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Going overboard on immigration enforcement

May 12, 2018

After Devino Watson finished serving a prison sentence in New York for selling cocaine, agents from Immigration and Customs Enforcement took him into custody, where he remained for  3 1/2 years.

Just one problem: Watson is an American citizen. ICE had no authority to take him into custody in the first place.

And he’s not alone. According to this story in the Los Angeles Times, since 2012, ICE has released more than 1,480 people from custody after discovering that they were U.S. citizens.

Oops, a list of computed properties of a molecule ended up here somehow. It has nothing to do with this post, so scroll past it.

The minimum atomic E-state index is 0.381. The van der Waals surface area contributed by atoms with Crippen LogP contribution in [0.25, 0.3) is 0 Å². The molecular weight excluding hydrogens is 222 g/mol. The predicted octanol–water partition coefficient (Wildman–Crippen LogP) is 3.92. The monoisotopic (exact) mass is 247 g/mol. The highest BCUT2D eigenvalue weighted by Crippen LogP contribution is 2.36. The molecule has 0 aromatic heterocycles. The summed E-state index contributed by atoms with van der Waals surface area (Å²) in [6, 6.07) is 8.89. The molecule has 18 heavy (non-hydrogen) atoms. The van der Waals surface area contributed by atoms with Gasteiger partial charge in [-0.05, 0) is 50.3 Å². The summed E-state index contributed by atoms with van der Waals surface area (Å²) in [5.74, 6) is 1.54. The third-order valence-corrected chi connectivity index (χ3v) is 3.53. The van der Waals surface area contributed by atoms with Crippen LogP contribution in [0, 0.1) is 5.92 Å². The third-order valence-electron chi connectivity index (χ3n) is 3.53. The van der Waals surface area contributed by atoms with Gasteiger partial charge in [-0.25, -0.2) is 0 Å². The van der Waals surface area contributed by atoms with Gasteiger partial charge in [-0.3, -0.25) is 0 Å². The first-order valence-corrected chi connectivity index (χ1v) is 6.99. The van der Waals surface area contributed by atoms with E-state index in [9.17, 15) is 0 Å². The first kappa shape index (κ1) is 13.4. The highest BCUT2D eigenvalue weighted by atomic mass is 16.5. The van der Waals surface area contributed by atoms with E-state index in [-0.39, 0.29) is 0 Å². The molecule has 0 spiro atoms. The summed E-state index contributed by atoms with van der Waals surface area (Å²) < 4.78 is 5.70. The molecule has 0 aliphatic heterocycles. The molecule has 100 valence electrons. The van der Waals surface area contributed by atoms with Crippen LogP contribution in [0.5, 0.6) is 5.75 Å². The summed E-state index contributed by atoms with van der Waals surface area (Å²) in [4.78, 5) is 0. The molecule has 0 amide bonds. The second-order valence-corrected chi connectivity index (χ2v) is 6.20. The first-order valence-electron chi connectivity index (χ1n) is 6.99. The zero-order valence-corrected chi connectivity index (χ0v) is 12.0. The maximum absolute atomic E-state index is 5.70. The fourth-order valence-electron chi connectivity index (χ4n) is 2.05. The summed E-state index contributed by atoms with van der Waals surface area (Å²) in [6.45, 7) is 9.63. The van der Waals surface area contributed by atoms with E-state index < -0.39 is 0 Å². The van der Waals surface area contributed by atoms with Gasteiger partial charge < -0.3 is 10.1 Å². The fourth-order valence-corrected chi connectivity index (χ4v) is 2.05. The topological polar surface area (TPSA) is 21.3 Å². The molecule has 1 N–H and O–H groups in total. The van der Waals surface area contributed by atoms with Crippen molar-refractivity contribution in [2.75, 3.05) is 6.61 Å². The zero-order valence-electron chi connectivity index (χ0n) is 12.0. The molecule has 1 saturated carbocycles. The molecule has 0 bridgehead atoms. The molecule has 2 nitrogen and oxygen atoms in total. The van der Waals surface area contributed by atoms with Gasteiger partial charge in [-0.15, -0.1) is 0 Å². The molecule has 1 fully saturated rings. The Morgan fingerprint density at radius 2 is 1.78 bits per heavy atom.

One of them was Sergey Mayorov. After pleading guilty to a residential burglary in Illinois in 2010, Mayarov, a U.S. citizen, received a four-year prison term, but was placed in that state’s “impact incarceration” program, an alternative sentencing program in which individuals serve 120 days in “boot camp” and, upon successful completion of the program, they are released from custody without having to serve a custodial prison sentence. Halfway through Mayorov’s time in boot camp, however, ICE issued an immigration detainer against him. Illinois law prohibited him from participating in the boot camp while the detainer was in effect, so he was transferred to a state prison, where he remained for about ten months before ICE finally discovered its mistake and the detainer was cancelled. He was returned to the boot camp, which he successfully completed.

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